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How to Crochet a Temperature Afghan in 8 Minutes a Day

One year ago, I noticed a Facebook post about a crocheted Temperature Afghan. With a bit of research, I learned that the afghan consists of 365 rows, one stitched each day of the year according to the day’s high temperature. Cool! I wanted to make one, but knew that such an undertaking would require motivation and diligence as the year wore on. Then the idea came to let each day and it’s crocheted stitches represent the three months leading up to son Eric’s wedding to sweet Amanda on April 1 plus the beginning year of their marriage. The Temperature Afghan would be a gift for their 1st Christmas.

Son Kyle liked the idea and thought the gift would be well-received. He assisted as I set out to choose colors and get started on January 1. The unique gift was appreciated as you can tell in these photos.

If you love to crochet, maybe you would like to begin a Temperature Afghan as 2018 begins. You only need to know how to chain stitch and do a single crochet stitch to make the one I completed.

Step-by-Step Instructions

Set up your Color Chart. In Ohio, our high temperatures  can range from zero to one hundred degrees Fahrenheit. I chose a color for each ten degree range with one for below 30 degrees, one for 30-39, one for 40-49, one for 50-59, one for 60-69, one for 70-79, one for 80-89, and one for 90 and above.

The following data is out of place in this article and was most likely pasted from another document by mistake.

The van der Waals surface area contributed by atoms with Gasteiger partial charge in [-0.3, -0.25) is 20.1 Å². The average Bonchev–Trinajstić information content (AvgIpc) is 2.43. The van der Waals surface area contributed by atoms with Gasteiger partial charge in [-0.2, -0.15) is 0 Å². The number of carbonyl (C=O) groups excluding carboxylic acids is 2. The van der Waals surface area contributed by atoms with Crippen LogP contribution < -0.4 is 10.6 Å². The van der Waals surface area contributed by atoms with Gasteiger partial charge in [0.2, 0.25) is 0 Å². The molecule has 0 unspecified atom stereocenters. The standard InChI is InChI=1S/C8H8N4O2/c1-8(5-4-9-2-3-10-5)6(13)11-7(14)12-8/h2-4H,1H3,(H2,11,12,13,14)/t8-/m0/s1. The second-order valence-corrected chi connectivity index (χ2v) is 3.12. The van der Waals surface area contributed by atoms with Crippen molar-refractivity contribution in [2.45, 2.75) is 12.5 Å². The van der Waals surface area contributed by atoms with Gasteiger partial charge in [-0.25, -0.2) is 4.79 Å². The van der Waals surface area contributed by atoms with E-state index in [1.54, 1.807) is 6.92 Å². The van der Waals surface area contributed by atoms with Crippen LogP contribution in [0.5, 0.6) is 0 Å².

Select your yarn. I used  LION BRAND Vanna’s Choice medium (4) weight acrylic yarn.  My colors from below 30 to above 90 were Eggplant, Colonial Blue, Silver Blue, Fern, Mustard, Rust, Cranberry, and Burgundy. I used about thirty 3 1/2 oz balls (5,100 yards). I started out by purchasing 2 or 3 balls of each color and bought more as needed.

Choose your stitch.  After doing some calculations and test swatches, I realized that 365 rows of crochet could get VERY long, so the stitches needed to be small and compact. I used a a combination of chain and single crochet called the Seed Stitch (instructions below). This created a tightly worked, warm fabric.

Choose your width. My completed afghan is 80 inches long and 57 inches wide, great for cuddling or putting on a twin sized bed. You can make it narrower by using a shorter beginning chain, but remember that the length is determined by the number of days.

Get started.

Abbreviations: ch = chain, sc = single crochet, sp = space